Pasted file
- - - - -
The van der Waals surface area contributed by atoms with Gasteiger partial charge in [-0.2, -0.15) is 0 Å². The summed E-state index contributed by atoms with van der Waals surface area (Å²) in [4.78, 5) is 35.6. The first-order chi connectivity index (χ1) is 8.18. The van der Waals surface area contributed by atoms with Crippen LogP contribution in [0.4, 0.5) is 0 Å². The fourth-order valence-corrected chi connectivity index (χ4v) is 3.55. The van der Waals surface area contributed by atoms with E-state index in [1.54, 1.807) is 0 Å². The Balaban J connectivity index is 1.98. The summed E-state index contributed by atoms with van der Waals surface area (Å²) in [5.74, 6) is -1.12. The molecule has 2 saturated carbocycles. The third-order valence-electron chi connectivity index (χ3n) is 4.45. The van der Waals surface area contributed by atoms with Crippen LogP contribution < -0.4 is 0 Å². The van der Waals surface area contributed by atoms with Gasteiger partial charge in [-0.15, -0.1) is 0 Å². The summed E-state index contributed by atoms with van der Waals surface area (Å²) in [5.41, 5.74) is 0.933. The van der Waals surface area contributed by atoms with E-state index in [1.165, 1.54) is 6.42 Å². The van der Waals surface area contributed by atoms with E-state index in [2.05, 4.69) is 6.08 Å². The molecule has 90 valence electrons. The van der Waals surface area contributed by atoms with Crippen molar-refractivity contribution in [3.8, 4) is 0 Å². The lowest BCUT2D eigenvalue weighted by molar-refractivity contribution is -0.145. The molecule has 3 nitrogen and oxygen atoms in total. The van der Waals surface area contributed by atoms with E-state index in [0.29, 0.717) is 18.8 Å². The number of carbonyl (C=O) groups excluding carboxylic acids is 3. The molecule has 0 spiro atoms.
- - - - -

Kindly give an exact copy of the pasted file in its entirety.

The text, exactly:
The van der Waals surface area contributed by atoms with Gasteiger partial charge in [-0.2, -0.15) is 0 Å². The summed E-state index contributed by atoms with van der Waals surface area (Å²) in [4.78, 5) is 35.6. The first-order chi connectivity index (χ1) is 8.18. The van der Waals surface area contributed by atoms with Crippen LogP contribution in [0.4, 0.5) is 0 Å². The fourth-order valence-corrected chi connectivity index (χ4v) is 3.55. The van der Waals surface area contributed by atoms with E-state index in [1.54, 1.807) is 0 Å². The Balaban J connectivity index is 1.98. The summed E-state index contributed by atoms with van der Waals surface area (Å²) in [5.74, 6) is -1.12. The molecule has 2 saturated carbocycles. The third-order valence-electron chi connectivity index (χ3n) is 4.45. The van der Waals surface area contributed by atoms with Crippen LogP contribution < -0.4 is 0 Å². The van der Waals surface area contributed by atoms with Gasteiger partial charge in [-0.15, -0.1) is 0 Å². The summed E-state index contributed by atoms with van der Waals surface area (Å²) in [5.41, 5.74) is 0.933. The van der Waals surface area contributed by atoms with E-state index in [1.165, 1.54) is 6.42 Å². The van der Waals surface area contributed by atoms with E-state index in [2.05, 4.69) is 6.08 Å². The molecule has 90 valence electrons. The van der Waals surface area contributed by atoms with Crippen molar-refractivity contribution in [3.8, 4) is 0 Å². The lowest BCUT2D eigenvalue weighted by molar-refractivity contribution is -0.145. The molecule has 3 nitrogen and oxygen atoms in total. The van der Waals surface area contributed by atoms with E-state index in [0.29, 0.717) is 18.8 Å². The number of carbonyl (C=O) groups excluding carboxylic acids is 3. The molecule has 0 spiro atoms.